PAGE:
5 Reasons We Are Excited about the New African Route (and Why You Should be Too)

November 11th, 2016 by The TDA Team

Due to an unstable security situation in Ethiopia the last months, and with a state of emergency still in place, we realized we needed to make plans for a new adventure in Africa.

We can now confirm that we will not cycle thru Ethiopia. The participants will instead make their way to Nairobi from Khartoum where the tour will re-commence on an exciting new route that includes two new countries we have never offered before. (You can see the breakdown of the new sections at the end of this post and full details are found here.)

Our 15th anniversary Tour d’Afrique was already destined to be a special year. We wanted to share the top 5 reasons why the new route should prove to be a worthy alternative to Ethiopia.

1. The Lakes in Kenya, West of Nairobi


Heading west, we will pass by Lake Naivasha (pictured above) and Lake Nakuru. Lake Naivasha is home to over 400 species of birds and a large hippo population. If that doesn’t satisfy your wildlife impulses than stop at Lake Nakuru near the next days lunch stop and view the thousands of flamingos that line the shores. From there, we cycle to Kisumu near the border with Uganda and get our first views of Lake Victoria – Africa’s largest lake.

2, Uganda, the Jewel of Africa

Lake Victoria 1

Uganda, once called the Jewel of Africa by Winston Churchill and the Pearl of Africa by others, is gorgeous and green, hilly and hot. Our route will follow near or along the shores of Lake Victoria and reach Jinja – known as the source of the While Nile. From there we head towards Kampala – known for its traffic. To solve this we decided to access the city by boat. After cycling the friendly villages on the shores of Lake Victoria, we will board a local fisherman’s boat and be transported into Uganda’s bustling capital and largest city.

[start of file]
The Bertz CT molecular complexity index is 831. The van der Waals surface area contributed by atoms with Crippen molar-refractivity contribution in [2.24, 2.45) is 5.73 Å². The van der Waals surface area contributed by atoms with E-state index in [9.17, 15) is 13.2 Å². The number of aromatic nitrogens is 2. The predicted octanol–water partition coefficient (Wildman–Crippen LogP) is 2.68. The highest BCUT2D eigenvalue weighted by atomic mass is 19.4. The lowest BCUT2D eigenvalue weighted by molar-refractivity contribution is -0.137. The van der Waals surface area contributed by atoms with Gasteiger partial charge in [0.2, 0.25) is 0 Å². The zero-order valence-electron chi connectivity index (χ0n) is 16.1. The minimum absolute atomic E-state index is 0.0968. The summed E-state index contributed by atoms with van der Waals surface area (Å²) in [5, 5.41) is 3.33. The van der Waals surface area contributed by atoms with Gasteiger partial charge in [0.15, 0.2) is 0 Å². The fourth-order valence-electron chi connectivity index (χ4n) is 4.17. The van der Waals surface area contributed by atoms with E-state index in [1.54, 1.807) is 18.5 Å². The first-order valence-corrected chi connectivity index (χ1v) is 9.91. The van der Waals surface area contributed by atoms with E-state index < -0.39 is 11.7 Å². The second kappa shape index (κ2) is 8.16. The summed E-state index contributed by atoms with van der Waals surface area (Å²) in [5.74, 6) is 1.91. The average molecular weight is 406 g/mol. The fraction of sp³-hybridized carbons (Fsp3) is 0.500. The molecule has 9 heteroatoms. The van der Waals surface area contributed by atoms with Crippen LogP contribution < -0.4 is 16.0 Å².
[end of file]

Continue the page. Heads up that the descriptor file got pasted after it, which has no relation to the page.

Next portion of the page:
3. Rwanda and the Mountain Gorillas


This tiny country has gone through an enormous regeneration in the last two decades. Known as the “Land of a Thousand Hills” the excellent asphalt road network make the challenge of the constant hills more manageable. It’s capital, Kigali, is modern and booming.

With two rest days in Kigali, you will have time to visit the famed mountain gorillas. Kigali is where you can pick up your gorilla trekking permit (if you pre-arranged this) and head up to Musanze by bus (buses in Rwanda leave on time and drive the speed limit – quite a treat!).

From Musanze you trek into the foothills of the stunning Volcanoes National Park, walking on thick layers of jungle undergrowth – sometimes a meter thick – you will soon come upon a family of gorillas. They spend most of their days lounging, play-fighting, and eating thistles, stinging nettle, and other tasty vegetarian specialties.

Your trackers will give you strict instructions to not approach the gorillas within 7 meters, but the gorillas will go where they please, walking past you on their way to another plant to chew on they barely acknowledge your presence – its an incredible opportunity to observe these serene and docile creatures up close.

4. Lake Victoria and East African Safari

sony to safari-140